Articles Posted in Child Support

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Determining the requirement for and amount of child support and/or spousal support is an important part of many Florida divorces. The amount of income the paying spouse earns is highly important to these determinations, as it helps show their ability to pay a certain amount. Unfortunately, many soon-to-be former spouses use certain methods to lower the amount of income they earn or to misrepresent their earning power in order to avoid orders of high amounts of child or spousal support.
Specifically, many spouses develop “RAIDS,” a term commonly used in family law that stands for “Recently Acquired Income Deficiency Syndrome.” RAIDS occurs when a high-earning spouse suddenly reports a decrease in income, thereby expecting lower support requirements. Depending on their employment situation, spouses may have different methods of achieving this deceptive goal.

Salaried Spouses

The most common way for spouses receiving a salary or hourly wages to hide income is to suddenly decrease overtime hours. Regular overtime can substantially increase earning potential. If a spouse declines to work overtime for a period of time prior to a divorce, their paystubs will clearly reflect less income. Such spouses often return to their regular overtime hours and income immediately following a court ruling.
Salaried spouses may also renegotiate their contracts to temporarily receive some of their income as additional benefits, expense reimbursement, or some other form of compensation not readily identifiable as income on a paystub.

Commission-Paid Spouses

Spouses who work as salespeople and receive much or all of their income in the form of commissions may also develop RAIDS. This is often achieved in one of the following ways, among others:
· Not selling up to their full potential for a period of time;
· Continuing to make sales, but delaying the finalization of sales (and payment of commission) until after the divorce is final; and
· Having a fellow salesman take credit and receive commission for a sale, and then pay the spouse the commission in cash that you are unaware exists.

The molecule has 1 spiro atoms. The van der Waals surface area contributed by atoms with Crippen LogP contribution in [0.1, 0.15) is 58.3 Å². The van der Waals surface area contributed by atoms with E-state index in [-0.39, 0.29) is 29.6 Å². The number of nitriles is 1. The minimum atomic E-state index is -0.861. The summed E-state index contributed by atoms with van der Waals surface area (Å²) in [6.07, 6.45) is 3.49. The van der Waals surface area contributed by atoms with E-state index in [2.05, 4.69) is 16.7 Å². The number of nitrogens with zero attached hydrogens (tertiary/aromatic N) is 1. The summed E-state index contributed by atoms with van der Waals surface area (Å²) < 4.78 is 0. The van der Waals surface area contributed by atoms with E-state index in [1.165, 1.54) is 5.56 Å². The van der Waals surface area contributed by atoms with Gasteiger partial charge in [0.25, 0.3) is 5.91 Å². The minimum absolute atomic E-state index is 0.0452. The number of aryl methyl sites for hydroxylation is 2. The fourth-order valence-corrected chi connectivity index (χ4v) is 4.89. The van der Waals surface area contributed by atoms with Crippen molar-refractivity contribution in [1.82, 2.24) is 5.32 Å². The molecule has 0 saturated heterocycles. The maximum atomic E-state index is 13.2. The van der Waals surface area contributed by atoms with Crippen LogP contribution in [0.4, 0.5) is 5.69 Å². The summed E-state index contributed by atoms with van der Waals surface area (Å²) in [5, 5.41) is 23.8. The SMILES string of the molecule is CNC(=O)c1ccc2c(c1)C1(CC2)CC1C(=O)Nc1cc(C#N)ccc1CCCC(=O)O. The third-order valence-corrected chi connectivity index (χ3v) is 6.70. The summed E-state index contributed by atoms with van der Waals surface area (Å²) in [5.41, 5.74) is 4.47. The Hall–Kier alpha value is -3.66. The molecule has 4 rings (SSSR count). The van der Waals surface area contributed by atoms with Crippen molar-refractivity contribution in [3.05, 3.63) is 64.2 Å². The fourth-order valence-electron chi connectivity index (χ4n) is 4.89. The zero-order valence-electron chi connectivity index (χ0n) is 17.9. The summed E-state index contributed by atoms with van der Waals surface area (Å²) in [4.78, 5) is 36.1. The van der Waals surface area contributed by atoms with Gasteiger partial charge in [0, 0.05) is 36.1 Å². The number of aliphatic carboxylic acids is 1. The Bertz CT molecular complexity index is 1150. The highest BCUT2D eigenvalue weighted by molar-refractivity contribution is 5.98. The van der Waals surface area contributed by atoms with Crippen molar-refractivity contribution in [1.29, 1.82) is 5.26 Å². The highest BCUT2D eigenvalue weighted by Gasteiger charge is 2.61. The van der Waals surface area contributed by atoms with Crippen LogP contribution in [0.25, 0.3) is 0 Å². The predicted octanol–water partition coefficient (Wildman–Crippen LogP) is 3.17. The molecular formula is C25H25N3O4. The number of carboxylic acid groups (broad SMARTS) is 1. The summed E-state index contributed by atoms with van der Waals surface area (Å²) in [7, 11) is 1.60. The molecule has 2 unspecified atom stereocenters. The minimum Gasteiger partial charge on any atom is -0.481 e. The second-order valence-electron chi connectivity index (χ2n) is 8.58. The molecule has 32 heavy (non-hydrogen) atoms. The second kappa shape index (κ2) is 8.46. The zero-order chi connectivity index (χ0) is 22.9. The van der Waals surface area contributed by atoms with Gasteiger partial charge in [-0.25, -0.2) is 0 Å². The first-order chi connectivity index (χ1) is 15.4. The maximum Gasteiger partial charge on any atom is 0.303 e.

Self-Employed Spouses

It is perhaps easiest for self-employed spouses to significantly reduce or hide income. First, many self- employed individuals often transact in cash for at least some of their business deals, and they may easily hide this income by simply not reporting it to the IRS on their taxes. At that point, you may have to look to personal logbooks or other records of cash sales to prove that income. Additionally, self-employed individuals may substantially increase their business expenses, which works to lower their overall “income” on their tax returns.
These are only some examples of how spouses can use RAIDS to reduce the amount of support they are ordered to pay. An experienced Boca Raton family law attorney knows how to examine tax returns, pay statements, and other financial documents to identify RAIDS and make an argument to the court in favor of the child or spousal support that you truly deserve. If you are facing a divorce, do not hesitate to call the office of Alan R. Burton as soon as possible for assistance with your case.

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If you have custody of your children following a divorce, chances are good that the Florida family court ordered your former spouse to pay you a certain amount of child support per month. Getting the order for child support is only the first step, however, as many parents unfortunately fail to make their required monthly payments. Raising children without the proper financial support is very challenging and can often hurt your kids. For this reason, there are different ways in Florida to enforce child support orders to make sure you get the support you and your children deserve.

Ways to Collect Child Support

There is no statute of limitations for child support actions in Florida, which means you may try to collect unpaid child support even many years after the payments were due. An experienced Florida family law attorney can help you enforce child support orders and receive any overdue amount.
There are different ways that child support may be obtained, including the following:
· Wage garnishment;
· Seizure of federal tax refunds;
· Garnishment of unemployment or worker’s compensation benefits;
· Seizure of lottery winnings;
· Liens against houses, cars, or other property;
· Suspension of their driver’s license, professional license, or passport;
· Holding the parent in contempt of court, which could mean up to 179 days in jail; and
· Criminal charges and penalties, including jail time or probation.
Seeking your unpaid child support usually requires the assistance of the courts, therefore you should always contact an experienced Florida family law attorney for assistance in getting the amount you are owed.